But some leaders have resisted the call to surrender because they made a living from bullets.
This resistance emboldened some warriors who faced the army.
In response, President Museveni ordered political leaders and military commanders to enforce the second phase of disarmament.
Shortly thereafter, the government increased the number of police, intelligence and LDUs in the field.
They had to offer better protection of the population of the region against both internal and external aggressors.
The government has also set up barracks on the border of Kenya and South Sudan, and built security roads, which stretch from Namalu in the district of Nakapiripirit, and head north to cover the borders of Kenya and from Sudan.
To stop inter-clan raids, the government also recruited 146 vigilantes per sub-county and 292 others per sub-counties bordering Kenya and South Sudan.
They were armed and paid by the government and placed under the army.
Government officials then engaged the kraal leaders through radio broadcasts, preaching the dangers of illegal firearms, but some cliques have always resisted the movements.
To mark its authority, on February 15, 2002, the UPDF launched the third disarmament, with orders to shoot on sight anyone found with a firearm on the roads. This involved cordoning off and searching suspected villages and kraals, arresting and prosecuting suspected criminals. The operation was aimed at curbing cattle raids and strengthening the recovery of cattle. The UPDF then embarked on border patrols with Sudan and Kenya, recruiting vigilantes on the basis of a sub-county quota system.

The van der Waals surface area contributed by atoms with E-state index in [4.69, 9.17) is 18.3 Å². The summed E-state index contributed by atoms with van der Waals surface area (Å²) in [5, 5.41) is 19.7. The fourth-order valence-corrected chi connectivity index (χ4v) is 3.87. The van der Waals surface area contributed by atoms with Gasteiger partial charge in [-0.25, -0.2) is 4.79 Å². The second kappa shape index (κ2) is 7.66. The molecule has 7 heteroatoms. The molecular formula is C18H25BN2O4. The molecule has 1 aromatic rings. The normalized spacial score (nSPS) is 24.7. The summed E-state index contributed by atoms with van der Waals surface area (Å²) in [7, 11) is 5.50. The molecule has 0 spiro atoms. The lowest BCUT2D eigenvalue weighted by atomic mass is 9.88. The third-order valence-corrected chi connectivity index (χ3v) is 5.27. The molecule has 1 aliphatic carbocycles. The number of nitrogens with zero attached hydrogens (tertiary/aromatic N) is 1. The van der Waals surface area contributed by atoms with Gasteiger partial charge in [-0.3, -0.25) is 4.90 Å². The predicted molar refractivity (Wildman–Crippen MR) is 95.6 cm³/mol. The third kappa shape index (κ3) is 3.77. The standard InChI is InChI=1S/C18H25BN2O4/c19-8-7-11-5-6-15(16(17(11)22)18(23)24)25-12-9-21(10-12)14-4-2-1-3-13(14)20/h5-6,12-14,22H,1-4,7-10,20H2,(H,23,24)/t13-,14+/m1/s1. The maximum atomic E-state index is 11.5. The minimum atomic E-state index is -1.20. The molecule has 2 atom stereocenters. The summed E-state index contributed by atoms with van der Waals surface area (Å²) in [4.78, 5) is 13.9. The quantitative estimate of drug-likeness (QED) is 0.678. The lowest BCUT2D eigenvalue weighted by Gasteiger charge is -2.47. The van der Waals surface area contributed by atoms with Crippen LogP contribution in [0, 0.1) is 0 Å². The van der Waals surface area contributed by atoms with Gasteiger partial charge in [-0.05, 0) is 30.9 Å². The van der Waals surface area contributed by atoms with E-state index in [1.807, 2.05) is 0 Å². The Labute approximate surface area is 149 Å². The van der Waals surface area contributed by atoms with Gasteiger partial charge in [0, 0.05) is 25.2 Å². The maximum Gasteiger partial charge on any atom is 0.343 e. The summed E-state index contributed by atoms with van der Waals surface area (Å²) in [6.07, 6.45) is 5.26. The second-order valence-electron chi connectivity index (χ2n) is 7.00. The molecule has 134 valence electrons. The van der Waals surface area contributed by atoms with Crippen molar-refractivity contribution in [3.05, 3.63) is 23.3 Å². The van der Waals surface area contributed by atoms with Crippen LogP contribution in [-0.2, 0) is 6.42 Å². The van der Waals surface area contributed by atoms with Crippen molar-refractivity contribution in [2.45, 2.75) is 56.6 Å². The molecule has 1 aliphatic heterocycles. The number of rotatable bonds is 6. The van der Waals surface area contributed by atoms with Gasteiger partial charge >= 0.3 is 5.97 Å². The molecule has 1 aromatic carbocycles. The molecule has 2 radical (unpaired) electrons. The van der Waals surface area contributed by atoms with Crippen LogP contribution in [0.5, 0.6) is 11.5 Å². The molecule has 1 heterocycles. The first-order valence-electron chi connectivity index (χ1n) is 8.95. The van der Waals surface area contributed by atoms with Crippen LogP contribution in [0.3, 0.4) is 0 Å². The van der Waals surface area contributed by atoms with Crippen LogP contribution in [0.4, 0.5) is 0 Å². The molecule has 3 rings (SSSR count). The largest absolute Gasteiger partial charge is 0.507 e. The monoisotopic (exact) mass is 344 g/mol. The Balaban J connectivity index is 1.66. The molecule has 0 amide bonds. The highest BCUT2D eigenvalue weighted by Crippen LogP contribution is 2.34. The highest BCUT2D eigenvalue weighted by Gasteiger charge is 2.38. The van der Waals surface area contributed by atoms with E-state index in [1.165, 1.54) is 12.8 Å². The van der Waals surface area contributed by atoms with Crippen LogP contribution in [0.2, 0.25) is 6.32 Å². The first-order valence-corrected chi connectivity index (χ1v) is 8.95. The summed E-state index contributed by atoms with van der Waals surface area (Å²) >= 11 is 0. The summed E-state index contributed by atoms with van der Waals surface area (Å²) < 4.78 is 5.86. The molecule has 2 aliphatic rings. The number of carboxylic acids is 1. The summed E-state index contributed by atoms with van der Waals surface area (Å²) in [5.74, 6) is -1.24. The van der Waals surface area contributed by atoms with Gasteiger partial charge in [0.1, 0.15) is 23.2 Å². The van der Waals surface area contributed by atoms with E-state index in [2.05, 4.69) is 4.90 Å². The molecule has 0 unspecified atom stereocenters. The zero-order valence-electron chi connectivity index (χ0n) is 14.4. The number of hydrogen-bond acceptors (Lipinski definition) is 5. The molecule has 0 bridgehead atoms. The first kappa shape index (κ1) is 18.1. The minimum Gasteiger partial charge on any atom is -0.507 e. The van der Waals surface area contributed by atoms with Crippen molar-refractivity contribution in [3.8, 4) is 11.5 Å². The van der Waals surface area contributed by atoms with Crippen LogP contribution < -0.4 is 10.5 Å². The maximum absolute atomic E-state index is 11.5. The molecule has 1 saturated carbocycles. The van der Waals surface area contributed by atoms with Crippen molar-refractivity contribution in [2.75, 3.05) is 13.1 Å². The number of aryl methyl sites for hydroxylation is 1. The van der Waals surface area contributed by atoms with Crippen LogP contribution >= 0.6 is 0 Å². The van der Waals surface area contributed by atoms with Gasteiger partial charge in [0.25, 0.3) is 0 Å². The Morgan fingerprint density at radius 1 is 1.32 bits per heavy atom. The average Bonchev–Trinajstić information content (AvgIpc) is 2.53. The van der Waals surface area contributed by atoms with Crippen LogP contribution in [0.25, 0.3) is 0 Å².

In this third disarmament, military intelligence realized that some leaders were demobilizing the warriors so as not to hand over their arms.
These resistance fighters were arrested and beaten until they joined the campaign to bring weapons out of the kraals and bushes.
Six ways to stop violence
Here are six ways that the government and security chiefs can consider to defuse the endless explosive situation in Karamoja and attempt to create more lasting peace, stability and development in the region.
1.The government must fully investigate why the desire to own guns has not been eradicated from the minds of the Karimojong despite several rounds of disarmament exercises.
2.Compulsory education for the children of Karamoja to break the culture of cattle raiding and prevent the little ones from being introduced to the culture of cattle rustling, which has persisted through generations. The government must recognize that cattle rustling and insecurity in the region are centuries old and have lasted for generations.
This means that the government should come up with a comprehensive solution to the problem. It is accepted that cattle rustling is a culture and that the solution to this problem requires almost lifelong education, learning, unlearning and psychological disarmament.
It is therefore a matter of offering long-term compulsory education to children of the sub-region in order to transform their mentalities.